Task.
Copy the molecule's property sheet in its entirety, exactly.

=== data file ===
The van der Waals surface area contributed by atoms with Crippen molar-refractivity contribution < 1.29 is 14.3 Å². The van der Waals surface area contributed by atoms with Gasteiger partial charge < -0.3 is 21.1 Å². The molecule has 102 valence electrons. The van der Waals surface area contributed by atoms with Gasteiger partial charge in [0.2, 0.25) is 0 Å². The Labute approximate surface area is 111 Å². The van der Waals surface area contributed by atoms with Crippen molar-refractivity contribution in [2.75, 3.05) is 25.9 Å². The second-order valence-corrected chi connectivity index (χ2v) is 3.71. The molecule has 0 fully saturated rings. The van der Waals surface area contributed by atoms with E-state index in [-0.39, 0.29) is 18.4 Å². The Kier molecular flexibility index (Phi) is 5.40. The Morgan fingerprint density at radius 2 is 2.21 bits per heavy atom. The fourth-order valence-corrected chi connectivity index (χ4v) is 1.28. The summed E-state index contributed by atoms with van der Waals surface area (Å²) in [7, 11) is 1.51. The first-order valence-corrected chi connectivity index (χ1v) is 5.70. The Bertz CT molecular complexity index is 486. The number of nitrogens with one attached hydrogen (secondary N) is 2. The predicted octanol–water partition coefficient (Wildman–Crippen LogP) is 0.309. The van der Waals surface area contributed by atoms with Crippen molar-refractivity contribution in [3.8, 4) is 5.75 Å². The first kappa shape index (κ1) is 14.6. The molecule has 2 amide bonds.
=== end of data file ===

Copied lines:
The van der Waals surface area contributed by atoms with Crippen molar-refractivity contribution < 1.29 is 14.3 Å². The van der Waals surface area contributed by atoms with Gasteiger partial charge < -0.3 is 21.1 Å². The molecule has 102 valence electrons. The van der Waals surface area contributed by atoms with Gasteiger partial charge in [0.2, 0.25) is 0 Å². The Labute approximate surface area is 111 Å². The van der Waals surface area contributed by atoms with Crippen molar-refractivity contribution in [2.75, 3.05) is 25.9 Å². The second-order valence-corrected chi connectivity index (χ2v) is 3.71. The molecule has 0 fully saturated rings. The van der Waals surface area contributed by atoms with E-state index in [-0.39, 0.29) is 18.4 Å². The Kier molecular flexibility index (Phi) is 5.40. The Morgan fingerprint density at radius 2 is 2.21 bits per heavy atom. The fourth-order valence-corrected chi connectivity index (χ4v) is 1.28. The summed E-state index contributed by atoms with van der Waals surface area (Å²) in [7, 11) is 1.51. The first-order valence-corrected chi connectivity index (χ1v) is 5.70. The Bertz CT molecular complexity index is 486. The number of nitrogens with one attached hydrogen (secondary N) is 2. The predicted octanol–water partition coefficient (Wildman–Crippen LogP) is 0.309. The van der Waals surface area contributed by atoms with Crippen molar-refractivity contribution in [3.8, 4) is 5.75 Å². The first kappa shape index (κ1) is 14.6. The molecule has 2 amide bonds.